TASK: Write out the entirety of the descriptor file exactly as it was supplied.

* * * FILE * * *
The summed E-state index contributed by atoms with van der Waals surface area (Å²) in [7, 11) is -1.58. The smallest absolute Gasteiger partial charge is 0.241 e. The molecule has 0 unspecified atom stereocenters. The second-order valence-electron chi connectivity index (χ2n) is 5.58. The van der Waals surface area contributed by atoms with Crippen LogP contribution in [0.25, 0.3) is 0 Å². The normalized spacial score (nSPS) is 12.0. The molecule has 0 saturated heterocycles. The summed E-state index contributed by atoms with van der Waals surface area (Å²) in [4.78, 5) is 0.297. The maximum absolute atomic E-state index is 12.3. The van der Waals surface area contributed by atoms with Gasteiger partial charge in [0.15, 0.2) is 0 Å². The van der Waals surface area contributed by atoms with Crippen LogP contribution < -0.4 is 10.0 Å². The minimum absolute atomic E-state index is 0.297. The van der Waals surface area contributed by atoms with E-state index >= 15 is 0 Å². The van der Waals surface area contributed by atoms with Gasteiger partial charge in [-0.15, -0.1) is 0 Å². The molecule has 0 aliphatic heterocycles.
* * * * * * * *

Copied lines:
The summed E-state index contributed by atoms with van der Waals surface area (Å²) in [7, 11) is -1.58. The smallest absolute Gasteiger partial charge is 0.241 e. The molecule has 0 unspecified atom stereocenters. The second-order valence-electron chi connectivity index (χ2n) is 5.58. The van der Waals surface area contributed by atoms with Crippen LogP contribution in [0.25, 0.3) is 0 Å². The normalized spacial score (nSPS) is 12.0. The molecule has 0 saturated heterocycles. The summed E-state index contributed by atoms with van der Waals surface area (Å²) in [4.78, 5) is 0.297. The maximum absolute atomic E-state index is 12.3. The van der Waals surface area contributed by atoms with Gasteiger partial charge in [0.15, 0.2) is 0 Å². The van der Waals surface area contributed by atoms with Crippen LogP contribution < -0.4 is 10.0 Å². The minimum absolute atomic E-state index is 0.297. The van der Waals surface area contributed by atoms with E-state index >= 15 is 0 Å². The van der Waals surface area contributed by atoms with Gasteiger partial charge in [-0.15, -0.1) is 0 Å². The molecule has 0 aliphatic heterocycles.